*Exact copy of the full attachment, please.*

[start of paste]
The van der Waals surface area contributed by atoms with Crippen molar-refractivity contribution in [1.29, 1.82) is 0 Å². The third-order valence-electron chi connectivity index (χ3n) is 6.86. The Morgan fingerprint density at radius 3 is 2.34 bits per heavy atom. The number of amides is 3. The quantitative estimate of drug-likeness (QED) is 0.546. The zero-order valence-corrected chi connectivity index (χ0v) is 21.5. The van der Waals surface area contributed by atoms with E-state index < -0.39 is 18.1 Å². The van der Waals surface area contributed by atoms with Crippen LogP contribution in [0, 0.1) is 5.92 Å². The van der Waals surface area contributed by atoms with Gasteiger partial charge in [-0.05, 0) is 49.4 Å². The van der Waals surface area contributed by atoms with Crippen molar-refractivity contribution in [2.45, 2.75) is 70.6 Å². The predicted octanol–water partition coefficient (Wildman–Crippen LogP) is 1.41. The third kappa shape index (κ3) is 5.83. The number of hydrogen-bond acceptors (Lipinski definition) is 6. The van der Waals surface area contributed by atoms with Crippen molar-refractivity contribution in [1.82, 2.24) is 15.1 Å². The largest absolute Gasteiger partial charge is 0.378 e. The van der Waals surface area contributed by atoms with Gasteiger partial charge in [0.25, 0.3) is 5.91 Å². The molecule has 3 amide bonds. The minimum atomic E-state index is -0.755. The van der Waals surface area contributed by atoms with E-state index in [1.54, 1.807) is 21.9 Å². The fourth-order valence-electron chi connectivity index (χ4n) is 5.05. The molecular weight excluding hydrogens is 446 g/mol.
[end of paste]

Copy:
The van der Waals surface area contributed by atoms with Crippen molar-refractivity contribution in [1.29, 1.82) is 0 Å². The third-order valence-electron chi connectivity index (χ3n) is 6.86. The Morgan fingerprint density at radius 3 is 2.34 bits per heavy atom. The number of amides is 3. The quantitative estimate of drug-likeness (QED) is 0.546. The zero-order valence-corrected chi connectivity index (χ0v) is 21.5. The van der Waals surface area contributed by atoms with E-state index < -0.39 is 18.1 Å². The van der Waals surface area contributed by atoms with Crippen LogP contribution in [0, 0.1) is 5.92 Å². The van der Waals surface area contributed by atoms with Gasteiger partial charge in [-0.05, 0) is 49.4 Å². The van der Waals surface area contributed by atoms with Crippen molar-refractivity contribution in [2.45, 2.75) is 70.6 Å². The predicted octanol–water partition coefficient (Wildman–Crippen LogP) is 1.41. The third kappa shape index (κ3) is 5.83. The number of hydrogen-bond acceptors (Lipinski definition) is 6. The van der Waals surface area contributed by atoms with Crippen molar-refractivity contribution in [1.82, 2.24) is 15.1 Å². The largest absolute Gasteiger partial charge is 0.378 e. The van der Waals surface area contributed by atoms with Gasteiger partial charge in [0.25, 0.3) is 5.91 Å². The molecule has 3 amide bonds. The minimum atomic E-state index is -0.755. The van der Waals surface area contributed by atoms with E-state index in [1.54, 1.807) is 21.9 Å². The fourth-order valence-electron chi connectivity index (χ4n) is 5.05. The molecular weight excluding hydrogens is 446 g/mol.